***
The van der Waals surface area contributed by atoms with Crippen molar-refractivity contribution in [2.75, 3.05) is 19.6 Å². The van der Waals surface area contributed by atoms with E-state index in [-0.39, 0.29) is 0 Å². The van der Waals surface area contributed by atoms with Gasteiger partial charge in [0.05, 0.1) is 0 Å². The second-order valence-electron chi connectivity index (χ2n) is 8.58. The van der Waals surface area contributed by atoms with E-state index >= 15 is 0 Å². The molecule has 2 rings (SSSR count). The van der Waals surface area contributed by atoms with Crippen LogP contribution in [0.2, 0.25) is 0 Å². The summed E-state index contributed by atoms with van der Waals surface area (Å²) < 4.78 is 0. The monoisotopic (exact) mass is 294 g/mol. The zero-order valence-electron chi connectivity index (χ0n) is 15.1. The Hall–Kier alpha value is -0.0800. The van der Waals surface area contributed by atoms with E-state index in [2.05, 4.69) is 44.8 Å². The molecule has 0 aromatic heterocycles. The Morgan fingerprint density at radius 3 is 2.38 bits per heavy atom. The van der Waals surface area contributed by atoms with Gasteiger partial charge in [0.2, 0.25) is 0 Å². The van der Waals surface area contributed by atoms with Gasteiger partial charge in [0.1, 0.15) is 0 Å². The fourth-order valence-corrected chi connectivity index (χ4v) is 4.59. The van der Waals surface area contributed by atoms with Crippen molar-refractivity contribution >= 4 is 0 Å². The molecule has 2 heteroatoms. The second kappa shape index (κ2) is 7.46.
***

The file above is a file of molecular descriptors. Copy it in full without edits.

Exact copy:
The van der Waals surface area contributed by atoms with Crippen molar-refractivity contribution in [2.75, 3.05) is 19.6 Å². The van der Waals surface area contributed by atoms with E-state index in [-0.39, 0.29) is 0 Å². The van der Waals surface area contributed by atoms with Gasteiger partial charge in [0.05, 0.1) is 0 Å². The second-order valence-electron chi connectivity index (χ2n) is 8.58. The van der Waals surface area contributed by atoms with E-state index >= 15 is 0 Å². The molecule has 2 rings (SSSR count). The van der Waals surface area contributed by atoms with Crippen LogP contribution in [0.2, 0.25) is 0 Å². The summed E-state index contributed by atoms with van der Waals surface area (Å²) < 4.78 is 0. The monoisotopic (exact) mass is 294 g/mol. The zero-order valence-electron chi connectivity index (χ0n) is 15.1. The Hall–Kier alpha value is -0.0800. The van der Waals surface area contributed by atoms with E-state index in [2.05, 4.69) is 44.8 Å². The molecule has 0 aromatic heterocycles. The Morgan fingerprint density at radius 3 is 2.38 bits per heavy atom. The van der Waals surface area contributed by atoms with Gasteiger partial charge in [0.2, 0.25) is 0 Å². The van der Waals surface area contributed by atoms with Gasteiger partial charge in [0.1, 0.15) is 0 Å². The fourth-order valence-corrected chi connectivity index (χ4v) is 4.59. The van der Waals surface area contributed by atoms with Crippen molar-refractivity contribution >= 4 is 0 Å². The molecule has 2 heteroatoms. The second kappa shape index (κ2) is 7.46.